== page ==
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The shape of water: What water molecules look like on the surface of materials
Scientist combine data analysis techniques with molecular dynamics simulations to understand the structure of water on material surfaces.
Understanding the various molecular interactions and structures that arise among surface water molecules would enable scientists and engineers to develop all sorts of novel hydrophobic/hydrophilic materials or improve existing ones. For example, the friction caused by water on ships could be reduced through materials engineering, leading to higher efficiency. Other applications include, but are not limited to, medical implants and anti-icing surfaces for airplanes. However, the phenomena that occur in surface water are so complicated that Tokyo University of Science, Japan, has established a dedicated research center, called "Water Frontier Science and Technology," where various research groups tackle this problem from different angles (theoretical analysis, experimental studies, material development, and so on). Prof Takahiro Yamamoto leads a group of scientists at this center, and they try to solve this mystery through simulations of the microscopic structures, properties, and functions of water on the surface of materials.
For this study in particular, which was published in the Japanese Journal of Applied Physics, the researchers from Tokyo University of Science, in collaboration with researchers from the Science Solutions Division, Mizuho Information & Research Institute, Inc., focused on the interactions between water molecules and graphene, a charge-neutral carbon-based material that can be made atomically flat. "Surface water on carbon nanomaterials such as graphene has attracted much attention because the properties of these materials make them ideal for studying the microscopic structure of surface water," explains Prof Yamamoto. It had been already pointed out in previous studies that water molecules on graphene tend to form stable polygonal (2D) shapes in both surface water and "free" water (water molecules away from the surface of the material). Moreover, it had been noted that the probability of finding these structures was drastically different in surface water than in free water. However, the differences between surface and free water have to be established, and the transition between the two is difficult to analyze using conventional simulation methods.
Considering this situation, the research team decided to combine a method taken from data science, called persistent homology (PH), with simulations of molecular dynamics. PH allows for the characterization of data structures, including those contained in images/graphics, but it can also be used in materials science to find stable 3D structures between molecules. "Our study represents the first time PH was used for a structural analysis of water molecules," remarks Prof Yamamoto. With this strategy, the researchers were able to obtain a better idea of what happens to surface water molecules as more layers of water are added on top.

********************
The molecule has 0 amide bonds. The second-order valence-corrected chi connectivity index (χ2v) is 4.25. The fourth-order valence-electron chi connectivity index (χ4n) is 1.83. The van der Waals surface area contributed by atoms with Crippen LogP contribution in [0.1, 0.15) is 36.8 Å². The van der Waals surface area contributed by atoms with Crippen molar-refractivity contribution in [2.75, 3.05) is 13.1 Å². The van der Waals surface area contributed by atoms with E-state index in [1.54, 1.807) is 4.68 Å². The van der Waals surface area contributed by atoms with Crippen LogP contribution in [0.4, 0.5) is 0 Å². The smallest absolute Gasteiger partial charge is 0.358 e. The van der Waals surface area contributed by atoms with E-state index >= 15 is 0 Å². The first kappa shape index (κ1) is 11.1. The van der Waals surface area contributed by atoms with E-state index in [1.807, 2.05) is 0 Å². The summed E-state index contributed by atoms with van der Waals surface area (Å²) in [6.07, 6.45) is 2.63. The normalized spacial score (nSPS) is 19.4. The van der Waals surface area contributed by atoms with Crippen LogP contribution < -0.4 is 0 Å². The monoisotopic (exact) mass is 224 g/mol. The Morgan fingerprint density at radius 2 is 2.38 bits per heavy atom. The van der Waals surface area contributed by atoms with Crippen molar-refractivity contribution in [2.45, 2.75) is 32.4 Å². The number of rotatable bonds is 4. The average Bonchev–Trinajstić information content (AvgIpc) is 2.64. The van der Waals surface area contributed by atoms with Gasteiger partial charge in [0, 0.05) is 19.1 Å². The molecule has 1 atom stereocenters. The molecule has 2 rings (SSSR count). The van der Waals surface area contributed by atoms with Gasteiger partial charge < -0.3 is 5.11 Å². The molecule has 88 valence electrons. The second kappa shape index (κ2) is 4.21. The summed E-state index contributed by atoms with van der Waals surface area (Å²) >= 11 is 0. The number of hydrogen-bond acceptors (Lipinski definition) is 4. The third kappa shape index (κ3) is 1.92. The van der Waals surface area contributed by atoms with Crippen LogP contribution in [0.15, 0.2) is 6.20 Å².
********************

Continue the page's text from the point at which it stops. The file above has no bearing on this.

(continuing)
When a single layer of water molecules is laid on top of graphene, the water molecules align so that their hydrogen atoms form stable polygonal structures with different numbers of sides through hydrogen bonds. This "fixes" the orientation and relative position of these first-layer water molecules, which are now forming shapes parallel to the graphene layer. If a second layer of water molecules is added, the molecules from the first and second layers form 3D structures called tetrahedrons, which resemble a pyramid but with a triangular base. Curiously, these tetrahedrons are mostly pointing downwards (towards the graphene layer), because this orientation is "energetically favorable." In other words, the order from the first layer translates to the second one to form these 3D structures with a consistent orientation. However, as a third and more layers are added, the tetrahedrons that form don't necessarily point downwards and instead appear to be free to point in any direction, swayed by the surrounding forces. "These results confirm that the crossover between surface and free water occurs within only three layers of water," explains Prof Yamamoto.
The researchers have provided a video of one of their simulations where these 2D and 3D structures are highlighted, allowing one to understand the full picture. "Our study is a good example of the application of modern data analysis techniques to gain new and important insights," adds Prof Yamamoto. What's more, these predictions should not be hard to measure experimentally on graphene through atomic-force microscopy techniques, which would, without a doubt, confirm the existence of these structures and further validate the combination of techniques used. Prof Yamamoto concludes: "Although graphene is a rather simple surface and we could expect more complicated water structures on other types of materials, our study provides a starting point for discussions of more realistic surface effects, and we expect it will lead to the control of surface properties."
- materials engineering
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